When I tell people I’m a sleep specialist, many want to share stories about their sleep. I love it! I meet fascinating people living awesome lives and I learn some very interesting things about most of the people in the room. I enjoy a unique opportunity to learn about the lives of others, learn some DIY tips for treating insomnia and I love sharing what I’ve learned through years of helping people sleep better.
This holiday season I met many people willing to share stories about their sleep but I want to share one story in particular. I want to share this story because so many people may have a similar story: “I told my primary care doctor about my sleep problems and the doctor prescribed Ambien. “
This is not a post about Ambien (zolpidem) Lunesta (eszopiclone) Sonata (zaleplon) Restoril (temazepam) , antidepressants used as sleep aids such as trazodone (Desyrel), or any other particular sleep aid including over the counter sleeping aids most of which include antihistamines. This post is about all sleep inducing aids including the most commonly use DIY sleep aid, alcohol.
First let’s understand, a little alcohol has helped many people get a restful sleep and there is a time for prescription sleeping pills. Among patients referred to me Ambien is one of the most commonly prescribed sleeping pills. Ambien comes in two forms: immediate release and extended release. There are several FDA approved prescription sleeping pills and frequently doctors use medications that are not FDA approved as sleep aids because the side effect of the medication is sleepiness. This is referred to as using the medication “off label”. Sometimes using medication off label allows the doctor to treat insomnia and a comorbid medical condition. For example, gabapentin may be prescribed to control pain but because it causes drowsiness, it may also treat comorbid insomnia. If your sleeping pills doesn’t improve your sleep or you are using sleeping pills for extended periods of time, you need to be evaluated by a sleep specialist.
I met an interesting older lady at a holiday affair. She shared her difficulties with getting a good night’s sleep. “My doctor gave me Ambien but I try not to take it every night.” I couldn’t help but notice several physical signs that could be associated with obstructive sleep apnea. She was an older lady who looked to be postmenopausal age. Before menopause, due to the protective factors of estrogen, obstructive sleep apnea occurs less frequently in women. The game changes with menopause. When estrogen declines, obstructive sleep apnea syndrome occurs at the same rate in women as it does in men.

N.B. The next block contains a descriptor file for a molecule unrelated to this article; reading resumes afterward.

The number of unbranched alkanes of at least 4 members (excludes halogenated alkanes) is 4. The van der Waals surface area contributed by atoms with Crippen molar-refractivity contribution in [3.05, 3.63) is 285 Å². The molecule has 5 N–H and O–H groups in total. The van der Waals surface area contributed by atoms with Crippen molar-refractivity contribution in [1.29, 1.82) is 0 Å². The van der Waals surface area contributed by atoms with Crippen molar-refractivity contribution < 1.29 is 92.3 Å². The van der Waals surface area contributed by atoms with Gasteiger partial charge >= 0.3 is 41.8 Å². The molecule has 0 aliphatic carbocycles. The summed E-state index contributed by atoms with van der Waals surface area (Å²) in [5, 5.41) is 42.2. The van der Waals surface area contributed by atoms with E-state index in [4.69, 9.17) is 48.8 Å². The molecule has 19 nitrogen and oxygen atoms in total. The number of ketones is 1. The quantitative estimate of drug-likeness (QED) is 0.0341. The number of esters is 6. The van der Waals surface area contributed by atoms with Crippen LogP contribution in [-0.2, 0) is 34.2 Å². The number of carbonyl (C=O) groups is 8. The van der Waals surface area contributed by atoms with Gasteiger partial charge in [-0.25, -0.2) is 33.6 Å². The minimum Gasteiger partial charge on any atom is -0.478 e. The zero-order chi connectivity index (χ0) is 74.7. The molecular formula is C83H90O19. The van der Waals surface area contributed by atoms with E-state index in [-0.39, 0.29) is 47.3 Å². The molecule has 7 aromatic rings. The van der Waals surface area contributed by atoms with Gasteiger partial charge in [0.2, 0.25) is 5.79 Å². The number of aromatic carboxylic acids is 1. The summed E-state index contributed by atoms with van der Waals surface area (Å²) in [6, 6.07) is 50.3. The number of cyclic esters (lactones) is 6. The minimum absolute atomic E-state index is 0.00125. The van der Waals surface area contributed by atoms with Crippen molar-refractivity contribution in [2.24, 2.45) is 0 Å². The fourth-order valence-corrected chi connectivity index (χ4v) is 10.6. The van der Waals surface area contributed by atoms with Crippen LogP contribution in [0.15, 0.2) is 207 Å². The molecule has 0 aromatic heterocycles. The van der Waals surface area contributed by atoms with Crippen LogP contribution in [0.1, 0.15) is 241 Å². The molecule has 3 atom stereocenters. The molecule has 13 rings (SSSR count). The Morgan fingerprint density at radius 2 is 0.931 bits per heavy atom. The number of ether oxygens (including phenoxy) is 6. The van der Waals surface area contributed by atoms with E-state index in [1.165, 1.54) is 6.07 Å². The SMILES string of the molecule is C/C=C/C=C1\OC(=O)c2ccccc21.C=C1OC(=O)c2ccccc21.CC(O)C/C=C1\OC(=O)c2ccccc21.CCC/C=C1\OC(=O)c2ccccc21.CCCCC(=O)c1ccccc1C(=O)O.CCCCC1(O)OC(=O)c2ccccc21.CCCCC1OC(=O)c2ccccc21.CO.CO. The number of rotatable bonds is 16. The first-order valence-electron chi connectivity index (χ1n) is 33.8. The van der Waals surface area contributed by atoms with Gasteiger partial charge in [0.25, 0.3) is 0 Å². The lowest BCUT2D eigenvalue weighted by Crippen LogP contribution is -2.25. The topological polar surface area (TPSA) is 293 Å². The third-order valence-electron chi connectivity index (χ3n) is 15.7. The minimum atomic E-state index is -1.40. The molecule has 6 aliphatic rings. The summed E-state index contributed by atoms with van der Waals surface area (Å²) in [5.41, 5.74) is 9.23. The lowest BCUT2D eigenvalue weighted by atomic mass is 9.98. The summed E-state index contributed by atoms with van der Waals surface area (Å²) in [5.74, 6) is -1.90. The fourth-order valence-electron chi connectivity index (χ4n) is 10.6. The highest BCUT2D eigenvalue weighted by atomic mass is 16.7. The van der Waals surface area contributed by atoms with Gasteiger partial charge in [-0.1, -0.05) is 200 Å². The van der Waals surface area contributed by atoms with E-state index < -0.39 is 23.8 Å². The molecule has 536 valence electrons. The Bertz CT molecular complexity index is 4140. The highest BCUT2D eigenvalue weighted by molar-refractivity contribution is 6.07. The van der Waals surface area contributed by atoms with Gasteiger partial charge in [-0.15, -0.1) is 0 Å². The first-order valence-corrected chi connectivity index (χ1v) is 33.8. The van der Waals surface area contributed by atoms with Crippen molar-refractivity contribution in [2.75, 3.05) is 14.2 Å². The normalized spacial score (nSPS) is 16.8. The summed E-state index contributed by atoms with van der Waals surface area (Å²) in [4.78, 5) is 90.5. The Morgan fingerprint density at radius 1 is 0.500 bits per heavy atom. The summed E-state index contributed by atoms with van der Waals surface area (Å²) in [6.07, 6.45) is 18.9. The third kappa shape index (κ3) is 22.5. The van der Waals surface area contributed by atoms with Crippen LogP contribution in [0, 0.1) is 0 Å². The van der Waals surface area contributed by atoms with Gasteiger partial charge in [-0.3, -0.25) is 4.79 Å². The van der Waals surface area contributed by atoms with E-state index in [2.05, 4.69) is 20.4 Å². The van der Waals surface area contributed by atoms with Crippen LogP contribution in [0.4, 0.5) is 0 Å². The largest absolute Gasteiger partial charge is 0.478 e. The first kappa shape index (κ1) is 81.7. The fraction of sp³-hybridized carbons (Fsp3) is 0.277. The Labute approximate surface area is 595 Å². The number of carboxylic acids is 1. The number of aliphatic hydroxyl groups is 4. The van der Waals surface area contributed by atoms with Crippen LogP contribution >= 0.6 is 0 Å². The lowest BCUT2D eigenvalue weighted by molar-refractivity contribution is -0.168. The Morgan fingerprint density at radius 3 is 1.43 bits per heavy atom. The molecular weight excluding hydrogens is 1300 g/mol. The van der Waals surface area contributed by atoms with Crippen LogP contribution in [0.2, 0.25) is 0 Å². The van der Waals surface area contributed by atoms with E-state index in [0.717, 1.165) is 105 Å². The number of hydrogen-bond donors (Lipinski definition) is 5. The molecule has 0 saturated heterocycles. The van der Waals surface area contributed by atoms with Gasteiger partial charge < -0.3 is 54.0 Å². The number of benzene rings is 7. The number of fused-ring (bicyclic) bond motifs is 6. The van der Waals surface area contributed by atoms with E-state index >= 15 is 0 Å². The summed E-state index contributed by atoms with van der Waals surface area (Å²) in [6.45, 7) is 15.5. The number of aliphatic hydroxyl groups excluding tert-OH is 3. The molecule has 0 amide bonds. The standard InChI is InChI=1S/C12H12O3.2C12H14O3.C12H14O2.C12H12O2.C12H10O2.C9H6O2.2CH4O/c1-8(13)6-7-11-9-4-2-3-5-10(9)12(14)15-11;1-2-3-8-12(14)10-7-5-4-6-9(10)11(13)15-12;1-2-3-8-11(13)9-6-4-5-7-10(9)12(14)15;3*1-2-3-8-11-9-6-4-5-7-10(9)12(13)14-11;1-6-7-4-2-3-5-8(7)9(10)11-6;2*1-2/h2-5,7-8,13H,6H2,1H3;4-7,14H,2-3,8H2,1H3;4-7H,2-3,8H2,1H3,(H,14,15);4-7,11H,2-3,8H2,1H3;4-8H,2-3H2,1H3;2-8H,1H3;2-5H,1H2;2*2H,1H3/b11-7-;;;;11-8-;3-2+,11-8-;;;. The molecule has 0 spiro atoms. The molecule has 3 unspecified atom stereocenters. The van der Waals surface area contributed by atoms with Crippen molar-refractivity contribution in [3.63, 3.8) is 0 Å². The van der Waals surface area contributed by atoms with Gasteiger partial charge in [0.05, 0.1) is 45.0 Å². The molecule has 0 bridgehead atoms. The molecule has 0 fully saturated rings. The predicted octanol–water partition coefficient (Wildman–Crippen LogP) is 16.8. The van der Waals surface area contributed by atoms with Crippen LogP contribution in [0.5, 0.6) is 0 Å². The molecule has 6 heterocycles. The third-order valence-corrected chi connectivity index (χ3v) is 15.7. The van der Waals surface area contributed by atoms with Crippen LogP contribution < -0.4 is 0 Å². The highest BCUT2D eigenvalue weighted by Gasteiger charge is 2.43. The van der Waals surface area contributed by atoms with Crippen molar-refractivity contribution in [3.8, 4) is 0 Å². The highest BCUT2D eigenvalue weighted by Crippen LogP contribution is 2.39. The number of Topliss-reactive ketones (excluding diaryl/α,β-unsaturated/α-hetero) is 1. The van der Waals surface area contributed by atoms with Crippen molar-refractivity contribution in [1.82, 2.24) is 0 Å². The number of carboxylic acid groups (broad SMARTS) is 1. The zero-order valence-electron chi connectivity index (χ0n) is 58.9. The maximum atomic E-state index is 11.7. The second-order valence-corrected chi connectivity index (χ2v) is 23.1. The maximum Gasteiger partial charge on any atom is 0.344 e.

With age, not only do women lose estrogen, we lose muscle tone. Just like the muscles of the arms and legs become a little flabby with age, the muscles in the airway become flabby. These flabby muscles don’t do a good job of holding the airway open. Over the years I’ve seen a number of young patients with all the signs and symptoms of obstructive sleep apnea but the polysomnogram (a detailed sleep test) did not document apnea. I attributed this to excellent muscle tone that keeps the airway open in younger patients at risk for OSAS.
As I looked closer at my new friend, I noticed a deviated nasal septum and asymmetric nostrils. Turns out she had broken her nose on at least three different occasions. The nostrils are the first part of the upper airway. Anything that blocks the upper airway can cause sleep apnea. Her surgeon had had some difficulty repairing her nose. There was a nodule near the nasal bridge and damage to the tip of the nose.
Although she was not overweight, she had multiple signs and symptoms of obstructive sleep apnea. I suggested she immediately stop taking Ambien and have testing for sleep apnea. I also explained that continuous positive airway pressure therapy (CPAP) may not be recommended for her because of anatomic nasal obstruction.
CPAP therapy consists of using room air under pressure to support tissue of the airway and keep the tissue from collapsing. There are few contraindications to CPAP. However, nasal obstruction is a potential contraindication. If the airway is completing blocked by bony tissue, enlarged nasal turbinates or polyps it may be difficult to use air to splint the airway open. Under these conditions, the pressure required to open the airway is so great that the patient cannot tolerate the pressure. I have used a combination of CPAP and an oral appliance in some patients with nasal obstruction who did not want to undergo surgery but the best treatment in this type of case is to correct the airway surgically.
I told her that she may be waking up due to a lack of oxygen caused by OSAS. To continue sleeping through severe oxygen desaturations would put her at risk for a heart attack or stroke. Until she can get to her doctor, sleeping in a recliner might help keep her airway open and improve her insomnia.